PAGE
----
Barath v. Bemer
Memorandum of Opinion and Order: Accordingly, the defendant's motion to dismiss the plaintiff's complaint pursuant to Fed. R. Civ. P. 12(b)(6) (Doc. No. 7 ) is granted, the plaintiff's "motion" in response (Doc. No. 8 ) is denied, and this action is dismissed. The plaintiff's motion for appointment of counsel (Doc. No. 4 ) is also denied. The Court further certifies, pursuant to 28 U.S.C. § 28 U.S.C. § 1915(a)(3), that an appeal from this decision could not be taken in good faith. Judge Patricia A. Gaughan on 9/27/17. (LC,S)
IN THE UNITED STATES DISTRICT COURT
FOR THE NORTHERN DISTRICT OF OHIO
Andrew D. Bemer,
CASE NO. 1: 17 CV 776
JUDGE PATRICIA A. GAUGHAN
Memorandum of Opinion and Order
Pro se Plaintiff Mary Barath has filed this in forma pauperis civil action against
Defendant Andrew D. Bemer, the Law Director of the City of Rocky River (hereinafter, “Law
Director” or defendant). Her complaint does not allege any identifiable legal claims or state any
specific claim for relief. In her complaint, she alleges only that:
for the last 10 years I have been discriminated, violated, and victimized by this
Law Director. I am including all the supporting documents, including abuse - I
have been asked to move!
I am unable to receive the same services as other Senior Citizens. I live in fear. I
was brutalized by the City Prosecutor when I had a minor accident. He would not
allow me to leave until 5:00 P.M. in the afternoon, even though my automobile
insurance was in order. This Mike O’Shea was shouting at me at the top of his
(Doc. No. 1.)
The “supporting documents” the plaintiff attaches to her complaint, however, are
disorganized and unclear. On their face, they appear to suggest the plaintiff has made numerous
complaints over the years, of which none were found to have merit, about perceived harassment
and discrimination by the defendant and others in Rocky River. It appears the plaintiff has
complained, among other things, that she was mistreated and harassed by police, the prosecutor,
and others in connection with a traffic case that was brought against her; that the City
discriminated against her by failing to provide her senior transportation to doctors’ appointments
and other services; and that the defendant and others harassed her about selling her home and
discriminated against her by allowing a fence to be built by her next-door neighbor.
The defendant has filed a motion to dismiss the plaintiff’s complaint pursuant to Federal
Rules of Civil Procedure 12(b)(6), contending the complaint must be dismissed because it
consists of “mere conclusions, labels, and speculative allegations without a basis to identify a
cause of action and entitlement to relief.” (Doc. No. 7 at 4.) In response, the plaintiff has filed a
“motion to deny dismissal,” simply stating that she opposes the dismissal of her action and
would like her case to go forward. (Doc. No. 8.)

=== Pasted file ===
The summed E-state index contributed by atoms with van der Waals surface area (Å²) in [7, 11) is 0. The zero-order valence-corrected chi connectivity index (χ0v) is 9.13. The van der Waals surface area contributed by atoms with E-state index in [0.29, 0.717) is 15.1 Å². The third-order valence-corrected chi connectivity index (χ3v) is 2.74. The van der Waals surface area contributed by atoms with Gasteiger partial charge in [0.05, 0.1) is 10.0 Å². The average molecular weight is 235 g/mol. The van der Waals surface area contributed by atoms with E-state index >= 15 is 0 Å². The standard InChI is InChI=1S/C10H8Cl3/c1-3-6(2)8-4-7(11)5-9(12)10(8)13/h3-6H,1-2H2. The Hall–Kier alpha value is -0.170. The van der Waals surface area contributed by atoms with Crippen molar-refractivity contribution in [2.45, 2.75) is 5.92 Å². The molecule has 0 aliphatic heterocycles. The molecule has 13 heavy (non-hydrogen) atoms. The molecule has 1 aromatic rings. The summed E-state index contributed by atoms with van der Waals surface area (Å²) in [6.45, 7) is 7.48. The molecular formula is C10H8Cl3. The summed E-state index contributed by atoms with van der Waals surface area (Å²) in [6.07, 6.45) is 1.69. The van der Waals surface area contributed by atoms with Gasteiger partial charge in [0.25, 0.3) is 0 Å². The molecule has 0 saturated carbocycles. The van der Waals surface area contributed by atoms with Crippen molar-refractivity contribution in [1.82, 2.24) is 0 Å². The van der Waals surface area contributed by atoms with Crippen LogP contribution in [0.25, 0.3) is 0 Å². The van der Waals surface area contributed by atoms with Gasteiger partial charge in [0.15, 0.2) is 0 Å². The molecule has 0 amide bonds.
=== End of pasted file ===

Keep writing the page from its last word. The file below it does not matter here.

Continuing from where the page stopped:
Standard of Review and Analysis
A complaint is subject to dismissal under Fed. R. Civ. P. 12(b)(6) if it fails to state claim
on which relief may be granted. To survive a Rule 12(b)(6) dismissal, a complaint “must present
‘enough facts to state claim to relief that is plausible on its face’” when its factual allegations are
presumed true and all reasonable inferences are drawn in the non-moving party’s favor. Total
Benefits Planning Agency, Inc. v. Anthem Blue Cross and Blue Shield, 552 F.3d 430, 434 (6th
Cir. 2008), citing Bell Atlantic Corp. v. Twombly, 550 U.S. 544 (2007). That is, the plaintiff
must set forth allegations sufficient to “raise a right to relief [against the defendant] above the
speculative level.” Twombly, 550 U.S. at 555. Further, although pleadings and documents filed
by pro se litigants are “liberally construed” and held to a less stringent standards than formal
pleadings drafted by lawyers, Erickson v. Pardus, 551 U.S. 89, 94 (2007), pro se plaintiffs must
still meet basic pleading requirements and courts are not required to conjure allegations on their
behalf. See Erwin v. Edwards, 22 F. App’x 579, 580 (6th Cir. 2001).
The plaintiff’s motion to proceed in forma pauperis (Doc. No. 2) is granted. Upon
review, however, the Court agrees with the defendant that the plaintiff’s complaint fails to allege
any plausible federal claim and must be dismissed pursuant to Rule 12(b)(6). Although the
plaintiff may genuinely believe she has been discriminated against or harassed by the defendant
in some way, her complaint – and the documents she submits with it – simply fail to support
such a conclusion. Even liberally construed, the plaintiff’s complaint and the materials she has
submitted with it do not support a reasonable inference that the Law Director “discriminated”
against, “violated,” or “victimized” her in any way violative of a federal law.
Accordingly, the defendant’s motion to dismiss the plaintiff’s complaint pursuant to Fed.
R. Civ. P. 12(b)(6) (Doc. No. 7) is granted, the plaintiff’s “motion” in response (Doc. No. 8) is
denied, and this action is dismissed. The plaintiff’s motion for appointment of counsel (Doc. No.
4) is also denied.
The Court further certifies, pursuant to 28 U.S.C. § 28 U.S.C. § 1915(a)(3), that an appeal
from this decision could not be taken in good faith.
IT IS SO ORDERED.
/s/ Patricia A. Gaughan
PATRICIA A. GAUGHAN
United States District Judge
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